What You Need to Know:

Medicare’s MCP is paid to physicians and practitioners for most of the outpatient dialysis-related services they provide to ESRD patients.  Services in the MCP include, but are not limited to, assessments and decisions regarding patient diet and nutrition, patients’ tolerance of dialysis, transplant qualification, dialysate, modality, access, dialysis-related neuropathy, short- and long-term care plans, and coordination with other care staffs. It is important to note: for ESRD billing, one month equals a calendar month.

Each visit must be face-to-face with a physician, nurse practitioner, clinical nurse specialist, or physician assistant, and proper detail must be included in the documentation to support the CPT® code selected for billing.  However, the services for the month should be billed under the National Provider Identifier (NPI) of the physician or practitioner who provides the comprehensive assessment.  If a non-physician provider (NPP) performs the comprehensive visit for the month, it should be billed under the NPP’s NPI.  All healthcare providers included in the beneficiary’s MCP care must be a partner, an employee of the same group practice, or an employee (Form W-2 or 1099) of the MCP physician or practitioner.

Number/Type of Visits CPT® Code
4+ Visits with Continuous Hemodialysis (CHD) 90960
2-3 Visits with CHD 90961
1 CHD visit 90962
Home Hemodialysis Patients or Peritoneal Dialysis 90966

Medicaid Managed Care Organization Denials (CMS)

According to the OIG Work Plan update:

The State Medicaid agency and the Federal Government are responsible for financial risk for the costs of Medicaid services.  Managed care organizations (MCOs) contract with State Medicaid agencies to ensure that beneficiaries receive covered Medicaid services.  The contractual arrangement shifts financial risk for the costs of Medicaid services from the State Medicaid agency and the Federal Government to the MCO, which can create an incentive to deny beneficiaries’ access to covered services.  Our review will determine whether Medicaid MCOs complied with Federal requirements when denying access to requested medical and dental services and drug prescriptions that required prior authorization.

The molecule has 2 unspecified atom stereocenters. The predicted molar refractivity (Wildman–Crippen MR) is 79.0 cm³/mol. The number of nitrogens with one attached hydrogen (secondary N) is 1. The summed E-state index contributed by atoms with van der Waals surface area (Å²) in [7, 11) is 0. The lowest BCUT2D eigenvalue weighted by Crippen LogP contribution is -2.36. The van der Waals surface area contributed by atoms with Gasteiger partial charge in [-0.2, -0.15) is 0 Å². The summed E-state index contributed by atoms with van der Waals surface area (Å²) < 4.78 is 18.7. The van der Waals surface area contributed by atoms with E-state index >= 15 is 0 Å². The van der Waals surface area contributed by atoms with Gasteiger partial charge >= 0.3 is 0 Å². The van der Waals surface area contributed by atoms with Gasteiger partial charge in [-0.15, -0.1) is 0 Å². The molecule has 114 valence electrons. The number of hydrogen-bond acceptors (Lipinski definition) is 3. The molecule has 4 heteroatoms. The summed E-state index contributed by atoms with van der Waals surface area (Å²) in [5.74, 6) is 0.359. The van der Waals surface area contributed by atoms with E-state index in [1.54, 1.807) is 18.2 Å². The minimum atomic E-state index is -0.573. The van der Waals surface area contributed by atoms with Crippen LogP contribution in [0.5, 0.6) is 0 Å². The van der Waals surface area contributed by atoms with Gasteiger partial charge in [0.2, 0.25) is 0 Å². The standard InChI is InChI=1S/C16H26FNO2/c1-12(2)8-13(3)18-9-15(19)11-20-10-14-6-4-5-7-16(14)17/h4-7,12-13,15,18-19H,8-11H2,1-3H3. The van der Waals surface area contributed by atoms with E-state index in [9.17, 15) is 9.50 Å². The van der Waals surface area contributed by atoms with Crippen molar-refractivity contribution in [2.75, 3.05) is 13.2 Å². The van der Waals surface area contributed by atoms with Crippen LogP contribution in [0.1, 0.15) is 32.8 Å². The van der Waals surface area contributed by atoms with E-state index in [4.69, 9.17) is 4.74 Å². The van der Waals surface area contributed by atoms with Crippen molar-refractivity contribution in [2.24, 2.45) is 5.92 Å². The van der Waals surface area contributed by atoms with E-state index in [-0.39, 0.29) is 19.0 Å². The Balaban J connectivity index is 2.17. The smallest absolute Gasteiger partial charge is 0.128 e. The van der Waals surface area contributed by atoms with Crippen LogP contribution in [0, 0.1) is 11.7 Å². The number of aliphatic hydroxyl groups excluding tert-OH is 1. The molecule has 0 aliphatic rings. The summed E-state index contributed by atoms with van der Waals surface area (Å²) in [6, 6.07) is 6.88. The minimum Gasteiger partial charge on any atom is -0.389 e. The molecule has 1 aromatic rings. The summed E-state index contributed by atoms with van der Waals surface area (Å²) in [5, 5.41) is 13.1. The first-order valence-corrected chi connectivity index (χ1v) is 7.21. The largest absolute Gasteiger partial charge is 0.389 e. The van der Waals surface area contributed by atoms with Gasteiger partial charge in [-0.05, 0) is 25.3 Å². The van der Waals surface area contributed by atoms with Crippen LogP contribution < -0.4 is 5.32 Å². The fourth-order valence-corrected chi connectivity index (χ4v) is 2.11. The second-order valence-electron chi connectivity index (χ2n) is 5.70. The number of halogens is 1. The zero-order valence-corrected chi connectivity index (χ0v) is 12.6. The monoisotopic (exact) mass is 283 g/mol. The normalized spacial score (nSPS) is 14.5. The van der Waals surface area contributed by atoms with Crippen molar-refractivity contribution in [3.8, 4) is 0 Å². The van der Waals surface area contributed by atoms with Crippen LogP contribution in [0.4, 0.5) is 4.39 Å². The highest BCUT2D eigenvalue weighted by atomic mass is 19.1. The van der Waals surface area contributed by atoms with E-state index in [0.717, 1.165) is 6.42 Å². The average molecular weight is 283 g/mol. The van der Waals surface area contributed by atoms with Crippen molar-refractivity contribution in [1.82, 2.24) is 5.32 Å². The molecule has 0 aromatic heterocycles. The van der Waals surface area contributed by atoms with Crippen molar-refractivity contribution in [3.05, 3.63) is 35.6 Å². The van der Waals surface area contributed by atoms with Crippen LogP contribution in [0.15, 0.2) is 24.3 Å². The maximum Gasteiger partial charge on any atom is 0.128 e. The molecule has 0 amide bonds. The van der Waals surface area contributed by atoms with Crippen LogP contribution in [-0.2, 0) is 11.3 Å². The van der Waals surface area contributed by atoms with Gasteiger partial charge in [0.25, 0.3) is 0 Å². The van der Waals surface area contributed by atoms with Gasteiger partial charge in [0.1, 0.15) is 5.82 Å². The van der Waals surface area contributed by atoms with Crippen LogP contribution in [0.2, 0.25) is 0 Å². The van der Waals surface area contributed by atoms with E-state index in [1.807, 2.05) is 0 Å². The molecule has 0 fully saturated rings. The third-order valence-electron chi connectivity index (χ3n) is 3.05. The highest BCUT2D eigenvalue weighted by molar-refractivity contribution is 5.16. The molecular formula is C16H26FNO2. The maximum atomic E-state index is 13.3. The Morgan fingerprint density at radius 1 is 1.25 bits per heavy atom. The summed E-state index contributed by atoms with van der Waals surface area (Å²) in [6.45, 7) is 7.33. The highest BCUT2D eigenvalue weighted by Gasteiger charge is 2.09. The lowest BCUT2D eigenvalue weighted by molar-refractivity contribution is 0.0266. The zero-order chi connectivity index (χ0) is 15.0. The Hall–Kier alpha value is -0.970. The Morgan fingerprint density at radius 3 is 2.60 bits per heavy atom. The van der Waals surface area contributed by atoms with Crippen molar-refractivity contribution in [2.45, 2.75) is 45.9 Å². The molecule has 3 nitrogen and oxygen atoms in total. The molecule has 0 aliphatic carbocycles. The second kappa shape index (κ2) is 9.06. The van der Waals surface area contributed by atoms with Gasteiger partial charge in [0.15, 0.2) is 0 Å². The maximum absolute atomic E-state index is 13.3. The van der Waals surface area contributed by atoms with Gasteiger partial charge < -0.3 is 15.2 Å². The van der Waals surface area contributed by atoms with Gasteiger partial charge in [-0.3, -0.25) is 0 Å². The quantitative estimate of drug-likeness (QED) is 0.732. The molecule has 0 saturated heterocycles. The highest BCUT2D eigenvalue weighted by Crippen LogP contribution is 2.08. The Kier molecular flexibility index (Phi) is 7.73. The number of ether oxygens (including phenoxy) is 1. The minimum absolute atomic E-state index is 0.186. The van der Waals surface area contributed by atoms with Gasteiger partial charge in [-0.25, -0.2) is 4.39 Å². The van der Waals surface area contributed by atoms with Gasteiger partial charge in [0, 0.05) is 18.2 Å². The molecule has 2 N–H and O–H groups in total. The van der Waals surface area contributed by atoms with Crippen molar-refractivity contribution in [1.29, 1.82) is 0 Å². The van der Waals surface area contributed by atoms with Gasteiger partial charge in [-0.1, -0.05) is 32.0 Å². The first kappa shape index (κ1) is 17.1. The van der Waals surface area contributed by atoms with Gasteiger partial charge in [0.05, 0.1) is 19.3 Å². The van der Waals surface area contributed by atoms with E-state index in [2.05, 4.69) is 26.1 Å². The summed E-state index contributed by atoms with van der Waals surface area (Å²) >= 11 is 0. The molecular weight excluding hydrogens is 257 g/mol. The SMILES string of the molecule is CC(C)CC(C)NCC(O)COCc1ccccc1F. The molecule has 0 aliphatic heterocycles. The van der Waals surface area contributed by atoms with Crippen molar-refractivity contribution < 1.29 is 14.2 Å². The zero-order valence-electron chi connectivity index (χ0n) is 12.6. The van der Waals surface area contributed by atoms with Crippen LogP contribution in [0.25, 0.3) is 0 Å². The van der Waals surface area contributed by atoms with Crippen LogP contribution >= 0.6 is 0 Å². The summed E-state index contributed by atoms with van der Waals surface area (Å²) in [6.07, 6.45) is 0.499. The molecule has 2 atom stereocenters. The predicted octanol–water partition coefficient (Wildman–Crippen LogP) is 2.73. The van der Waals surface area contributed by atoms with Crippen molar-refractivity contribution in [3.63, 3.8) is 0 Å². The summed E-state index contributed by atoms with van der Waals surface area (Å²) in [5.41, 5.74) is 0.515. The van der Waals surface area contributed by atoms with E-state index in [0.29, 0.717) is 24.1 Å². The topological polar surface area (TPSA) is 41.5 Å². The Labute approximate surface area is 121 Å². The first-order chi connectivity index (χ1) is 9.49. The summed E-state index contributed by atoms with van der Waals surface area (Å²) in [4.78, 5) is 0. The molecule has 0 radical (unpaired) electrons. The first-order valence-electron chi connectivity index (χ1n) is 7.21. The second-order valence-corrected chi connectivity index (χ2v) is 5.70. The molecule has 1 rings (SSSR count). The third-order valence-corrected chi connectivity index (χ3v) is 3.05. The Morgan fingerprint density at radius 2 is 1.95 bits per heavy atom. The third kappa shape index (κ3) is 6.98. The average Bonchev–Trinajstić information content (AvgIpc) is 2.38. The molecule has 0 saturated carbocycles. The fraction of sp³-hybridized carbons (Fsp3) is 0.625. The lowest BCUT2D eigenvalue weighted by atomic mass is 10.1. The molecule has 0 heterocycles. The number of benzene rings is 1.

What You Need to Know:

Under Medicaid managed care, the Federal government pays a fixed rate per patient to the MCOs, whose job is to coordinate patient care effectively and efficiently.  The MCOs are required to reimburse healthcare providers and make sure patients receive follow-up care with specialists, therapists, or rehabilitation facilities following a medical procedure.  In theory, the managed care system is supposed to improve patient care and lower costs by avoiding preventable emergency room visits or hospital readmissions.

However, several State Medicaid agencies1 report that instead of managing care, MCOs are managing company costs by way of excessive denials of claims and delayed payments, especially for facilities known as safety-net hospitals, which serve large numbers of Medicaid and uninsured patients, and small, rural “critical access” hospitals that have 25 or fewer beds.

The OIG announced it is investigating denials by MCOs that contract with State Medicaid agencies.  In its announcement, the OIG recognized that the arrangement between MCOs and the States “shifts financial risk for the costs of Medicaid services from the State Medicaid agency and the Federal Government to the MCO, which can create an incentive to deny beneficiaries’ access to covered services.”

Access Increases in Mental Health and Substance Abuse Services Funding for Health Centers (HRSA)

According to the OIG Work Plan update: